Whilst gins and rums battle it out to see who is more popular in the press, the wee dram has never had to prove its worth. Enjoyed traditionally by people understand its quality however, like many spirits of the moment, it’s undergoing something of a renaissance.
Consistently seen as a quality, high end tipple, whiskies are starting to remarket and even repackage (Glenfiddich we’re looking at you) to attract a younger market. Whilst cocktail pods that dissolve in your mouth might be fun, surely the secret of the drink’s enduring appeal is about its quality and class? The experience of drinking it slowly, and savouring it? We wanted to find out.
As the nights get darker, longer and colder, there is nothing more enticing than a warm, amber drink by the fireside. We spoke to Myles Cunliffe from The Mixology Group to find out more about one of the longest-standing favourites in the world of spirits, and where it’s going.
TELL US ABOUT WHISKY AND HOW IT’S MADE
Put really simply, whisky is made from beer. Beer is made from a grain which is processed into a rough flour, and mixed with hot water. The hot water dissolves the starches and sugars in the grain, making a sugary liquid.
This is fermented into an alcoholic liquid via the addition of yeast. It can then be distilled in various types of stills; from copper pot stills for single malt whisky through to continuous stills for bourbon. The still concentrates the alcohol and adds to the flavour.
A minimum of two years in the barrel is used for a straight whisky from the States, whereas Scotch requires a minimum three-year sitting in the barrel
Then the alcoholic liquid is aged in a variety of barrels which may have previously held bourbon, sherry or even port and dessert wine, lending the drinks yet deeper and more complex flavours.
The time it spends in the barrel varies from country to country, but it can be anywhere between a matter of weeks or years. A minimum of two years in the barrel is used for a straight whisky from the States, whereas Scotch requires a minimum three-year sitting in the barrel.
One thing to remember when looking at a Scotch whisky bottle is to look at the label. The label always features a declaration of the malt or grain whiskies used. A single malt is one that is wholly produced from malt in one distillery.
When it comes to blended whiskies, and if it has an age statement, that refers to the youngest whisky in the bottle.
WHAT IS THE DIFFERENCE BETWEEN ‘WHISKY’ AND ‘WHISKEY’?
Strictly speaking, the difference between the two is where they’re from. Scotch is always spelt ‘whisky,’ and bourbon and Irish is ‘whiskey’, although you’ll find people who might disagree. It’s because of the similarities between Gaelic – both Irish and Scottish – with regards to pronunciation.
WHAT MAKES WHISKY SO PRESTIGIOUS?
The days of 15- and 20-year-old whiskies ruling the shelves of a bar are over
Generally, it’s due to the time it takes to produce. It’s also to do with the continual barrage from marketers that the older the whisky the better it is, making it harder for producers to sell younger whiskies.
However, the days of 15- and 20-year-old whiskies ruling the shelves of a bar are over. The increase of new distilleries brings an increase in young whiskies being released as limited editions, and new markets opening up.
HOW SHOULD WE BE DRINKING IT?
This varies from person to person; it’s about finding what works best for you. A little water, perhaps a crystal-clear ice cube, or even a splash of your favourite mixer all work just fine, as long as you enjoy it.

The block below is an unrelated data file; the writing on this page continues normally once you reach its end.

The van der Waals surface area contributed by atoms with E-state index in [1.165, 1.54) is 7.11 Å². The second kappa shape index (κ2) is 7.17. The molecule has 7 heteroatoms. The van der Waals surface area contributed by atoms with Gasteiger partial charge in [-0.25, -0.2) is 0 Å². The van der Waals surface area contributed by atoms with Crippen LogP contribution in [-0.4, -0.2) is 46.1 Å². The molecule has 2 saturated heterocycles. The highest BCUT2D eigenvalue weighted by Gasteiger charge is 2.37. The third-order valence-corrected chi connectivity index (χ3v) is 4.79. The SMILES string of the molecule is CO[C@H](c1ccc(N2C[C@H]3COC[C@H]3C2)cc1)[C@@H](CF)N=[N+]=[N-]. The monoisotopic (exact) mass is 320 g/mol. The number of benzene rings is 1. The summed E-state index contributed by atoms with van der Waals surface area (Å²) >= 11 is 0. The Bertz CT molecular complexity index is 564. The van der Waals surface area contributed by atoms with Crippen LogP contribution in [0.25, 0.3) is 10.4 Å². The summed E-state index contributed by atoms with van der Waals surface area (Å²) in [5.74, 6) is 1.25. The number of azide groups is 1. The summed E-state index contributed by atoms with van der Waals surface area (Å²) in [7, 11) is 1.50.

A big trend at the moment is serving whisky in the ‘High Ball Serve’. Essentially, whisky served long over ice with soda water. A very refreshing change from highly sugared gin and tonics. I also love a Ginger Whiskey Sour, a really tasty twist on an absolute classic.
If you’re a whisky drinker, you’ll already have your own favourite way of drinking it. Traditionally it’s generally been served neat or with a drop of water, and in the UK, without ice. But times change, and so do our habits. Here’s a few new ways to enjoy the amber fire…
NAME: Islay Malt Old Fashioned
TASTING NOTES: Smokey, bittered with the addition of Angostura bitters or the Aromatic Bitters from Mrs Better’s Bitters, with a hint of sweetness by adding the sugar of your choice. It could be honey, agave or even golden sugar.
BEST TO HAVE WITH: Great after dinner but exceptional with a great steak.
NEVER DO THIS: A common garnish are those horrid cocktail cherries. Ditch those in favour of some orange zest squeezed over the top.
NAME: Speyside High Ball with Fentimans Soda Water
TASTING NOTES: Tall and refreshing. Depending on your choice of whisky, it can be rich and complex or light and floral.
BEST TO HAVE WITH: Bar snacks. Have fun making your own, from candied nuts and bacon bits to hand fried crisps with white truffle mayonnaise. Be as decadent as you like.
NEVER DO THIS: Always use fresh bottles of soda water. Avoid the temptation of using the bottle of soda in the back of the fridge from last week. Instead, looking for smaller bottles, and don’t forget to store it in the fridge.
NAME: Bourbon Manhattan
TASTING NOTES: I make mine with the full-bodied red vermouth from Bolney Wine Estate, but look for a rich red vermouth to make this with to give the drink proper depth.
BEST TO HAVE WITH: Cheese!
NEVER DO THIS: Don’t use old vermouth. Treat your vermouth like wine – keep in the fridge once opened and safely consume within four weeks.
Myles Cunliffe is a specialist mixologist and viticulture expert who has worked globally, opening venues for clients all over the world, creating cocktail menus and training teams. A qualified WSET trainer, his work in the industry and training field has seen him awarded an Imbibe Educator of the Year gong. Thanks to him and The Mixology Group for their help with this feature.